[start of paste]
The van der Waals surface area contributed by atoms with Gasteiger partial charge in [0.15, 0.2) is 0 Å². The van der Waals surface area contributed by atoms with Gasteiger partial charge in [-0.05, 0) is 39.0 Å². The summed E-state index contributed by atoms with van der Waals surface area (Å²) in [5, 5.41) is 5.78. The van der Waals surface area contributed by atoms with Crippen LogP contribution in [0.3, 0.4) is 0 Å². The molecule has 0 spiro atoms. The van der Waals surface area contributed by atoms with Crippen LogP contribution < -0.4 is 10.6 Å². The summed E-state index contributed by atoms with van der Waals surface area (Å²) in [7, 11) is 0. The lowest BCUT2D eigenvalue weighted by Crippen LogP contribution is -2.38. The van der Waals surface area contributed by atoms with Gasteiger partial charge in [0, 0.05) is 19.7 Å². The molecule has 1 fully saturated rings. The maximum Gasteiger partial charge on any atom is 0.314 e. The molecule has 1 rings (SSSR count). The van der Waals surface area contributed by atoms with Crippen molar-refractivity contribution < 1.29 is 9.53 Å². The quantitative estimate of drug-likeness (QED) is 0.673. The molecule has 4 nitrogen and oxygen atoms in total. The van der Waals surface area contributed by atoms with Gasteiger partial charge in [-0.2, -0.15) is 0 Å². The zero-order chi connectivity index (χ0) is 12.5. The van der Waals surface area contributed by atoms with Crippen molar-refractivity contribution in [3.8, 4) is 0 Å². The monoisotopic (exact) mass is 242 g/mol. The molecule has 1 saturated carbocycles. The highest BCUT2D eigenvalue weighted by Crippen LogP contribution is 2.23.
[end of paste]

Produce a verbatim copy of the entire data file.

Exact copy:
The van der Waals surface area contributed by atoms with Gasteiger partial charge in [0.15, 0.2) is 0 Å². The van der Waals surface area contributed by atoms with Gasteiger partial charge in [-0.05, 0) is 39.0 Å². The summed E-state index contributed by atoms with van der Waals surface area (Å²) in [5, 5.41) is 5.78. The van der Waals surface area contributed by atoms with Crippen LogP contribution in [0.3, 0.4) is 0 Å². The molecule has 0 spiro atoms. The van der Waals surface area contributed by atoms with Crippen LogP contribution < -0.4 is 10.6 Å². The summed E-state index contributed by atoms with van der Waals surface area (Å²) in [7, 11) is 0. The lowest BCUT2D eigenvalue weighted by Crippen LogP contribution is -2.38. The van der Waals surface area contributed by atoms with Gasteiger partial charge in [0, 0.05) is 19.7 Å². The molecule has 1 fully saturated rings. The maximum Gasteiger partial charge on any atom is 0.314 e. The molecule has 1 rings (SSSR count). The van der Waals surface area contributed by atoms with Crippen molar-refractivity contribution < 1.29 is 9.53 Å². The quantitative estimate of drug-likeness (QED) is 0.673. The molecule has 4 nitrogen and oxygen atoms in total. The van der Waals surface area contributed by atoms with Gasteiger partial charge in [-0.2, -0.15) is 0 Å². The zero-order chi connectivity index (χ0) is 12.5. The van der Waals surface area contributed by atoms with Crippen molar-refractivity contribution in [3.8, 4) is 0 Å². The monoisotopic (exact) mass is 242 g/mol. The molecule has 1 saturated carbocycles. The highest BCUT2D eigenvalue weighted by Crippen LogP contribution is 2.23.